-- Orrie Swayze


Editor's Note: Swayze farms in Wilmot, S.D.

Prepare for food crisis

MANILA, Philippines -- The Philippine government must pay attention to the warnings made by Dr. He Changchui, assistant director general of the UN's Food and Agriculture Organization and the FAO Regional Representative for Asia and the Pacific.

Changchui says that the economic meltdown now afflicting the globe is gripping mankind with "the twin crises of finance and food."

The world, he warns, will be "far worse" than during the Great Depression of the 1930s, the Black October of 1987 or the Asian Economic Collapse of 1997.

That is because the financial crisis is accompanied by "high food prices and food shortages, and the steady erosion of agriculture and rural economies."

"Food availability and affordability are the bedrocks of any society," he says. "During the Great Depression, Black October and the Asian Economic Crisis, food prices were at historic lows. No matter how dire the situation, food was still plentiful and cheap. Today, the story is different."

The department of agriculture and the various agencies of the government, as well as the private sector, must do everything they can to restore our farming sector to the high productive level it used to enjoy during the Marcos years. We already are exporting some corn. We also should become rice exporters. But that should mean, first of all, that all Filipinos are having their rice, vegetable and fruit-product needs fulfilled.


-- Manila (Philippines) Times

EU violating trade agreement

COTTONWOOD, Ariz. -- The National Cattlemen's Beef Association is welcoming the report by the World Trade Organization appellate body regarding the European Union's unwarranted ban on beef treated with growth hormones.

This report validates the additional duties the United States imposes on certain EU products to balance the trade disparity caused by the EU ban on hormone-treated beef. The ban, which has been in place for more than 20 years, is scientifically unjustified and fails to satisfy the requirements of the WTO agreement on Sanitary and Phytosanitary Measures. The EU claims that amendments made to the ban in 2003 bring them into compliance with WTO trade requirements. However, the ban continues to prohibit beef treated with hormones, pending the availability of further scientific evidence.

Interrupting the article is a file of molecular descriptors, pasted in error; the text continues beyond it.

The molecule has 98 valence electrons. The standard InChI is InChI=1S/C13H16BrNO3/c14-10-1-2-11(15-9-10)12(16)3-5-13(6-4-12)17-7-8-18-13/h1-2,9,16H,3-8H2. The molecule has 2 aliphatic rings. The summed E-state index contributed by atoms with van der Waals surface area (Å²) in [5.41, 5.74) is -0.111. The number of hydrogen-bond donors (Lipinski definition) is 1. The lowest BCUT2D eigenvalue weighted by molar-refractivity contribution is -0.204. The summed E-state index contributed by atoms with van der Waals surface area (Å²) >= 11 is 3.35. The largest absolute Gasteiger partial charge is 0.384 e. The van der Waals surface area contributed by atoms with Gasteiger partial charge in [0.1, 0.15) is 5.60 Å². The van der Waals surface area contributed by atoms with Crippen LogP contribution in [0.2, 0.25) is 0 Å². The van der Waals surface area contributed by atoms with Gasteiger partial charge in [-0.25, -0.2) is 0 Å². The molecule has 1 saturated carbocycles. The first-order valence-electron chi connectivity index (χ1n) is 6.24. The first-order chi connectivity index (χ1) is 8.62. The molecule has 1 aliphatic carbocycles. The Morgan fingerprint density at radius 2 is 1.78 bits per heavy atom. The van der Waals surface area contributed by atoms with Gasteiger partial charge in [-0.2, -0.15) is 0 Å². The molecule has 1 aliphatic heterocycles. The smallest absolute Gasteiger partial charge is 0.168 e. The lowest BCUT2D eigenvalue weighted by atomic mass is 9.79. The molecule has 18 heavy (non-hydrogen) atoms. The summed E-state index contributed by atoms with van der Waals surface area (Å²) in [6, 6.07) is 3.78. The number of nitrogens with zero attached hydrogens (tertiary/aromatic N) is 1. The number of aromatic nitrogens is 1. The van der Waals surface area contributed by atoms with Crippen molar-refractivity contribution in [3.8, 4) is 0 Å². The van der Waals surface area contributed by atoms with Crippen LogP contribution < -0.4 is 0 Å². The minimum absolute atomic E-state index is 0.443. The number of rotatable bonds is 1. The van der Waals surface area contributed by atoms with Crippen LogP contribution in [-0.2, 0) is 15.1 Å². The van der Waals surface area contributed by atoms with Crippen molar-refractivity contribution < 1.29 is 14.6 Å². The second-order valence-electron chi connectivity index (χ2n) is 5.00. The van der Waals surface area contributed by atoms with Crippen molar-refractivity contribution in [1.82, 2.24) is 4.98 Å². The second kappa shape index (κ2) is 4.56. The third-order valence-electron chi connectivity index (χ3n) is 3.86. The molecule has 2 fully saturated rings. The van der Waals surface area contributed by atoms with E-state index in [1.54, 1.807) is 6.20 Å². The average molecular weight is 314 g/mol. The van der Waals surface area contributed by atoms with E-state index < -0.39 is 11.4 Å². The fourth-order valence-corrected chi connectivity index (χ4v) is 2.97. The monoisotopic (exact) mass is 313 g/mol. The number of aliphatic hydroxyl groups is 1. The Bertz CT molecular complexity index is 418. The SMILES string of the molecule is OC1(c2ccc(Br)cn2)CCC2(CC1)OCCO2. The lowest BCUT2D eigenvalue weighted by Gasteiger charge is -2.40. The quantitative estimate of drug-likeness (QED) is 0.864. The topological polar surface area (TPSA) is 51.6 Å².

In fact, numerous U.S. and international scientific studies have shown that the U.S. cattle industry produces safe and wholesome beef. The growth promotants used in cattle production are vigorously tested by the Food and Drug Administration for safety -- both for the animals' well-being and for the trace amounts that may be in meat consumed by humans. The hormones, many of which occur naturally in other foods, have all been proven safe.

Growth-promoting hormones help stimulate growth by increasing the efficiency in which feed is converted to muscle. Certain products, when administered to animals in very small amounts, supplement cattle's natural hormone production and improve growth rates by allowing the animal to produce more muscle and less fat. This helps the industry produce leaner beef for consumers.

The EU is an important market for U.S. beef products, having rapidly emerged as one of the world's largest net beef importing countries in recent years after being a net exporter earlier this decade. Despite this unscientific trade restriction, the EU will be a key market for in 2008 with U.S. beef exports projected to exceed $100 million.

The cattle producers of NCBA are committed to producing high-quality, safe and healthy beef. Consumers the world over can be confident about purchasing and consuming American beef products. NCBA appreciates the WTO appellate body's recognition that trade must be based on internationally accepted, science-based standards.


-- Andy Groseta

Editor's Note: Groseta is a rancher from Cottonwood, Ariz., and president of the National Cattlemen's Beef Association.

What To Read Next
Get Local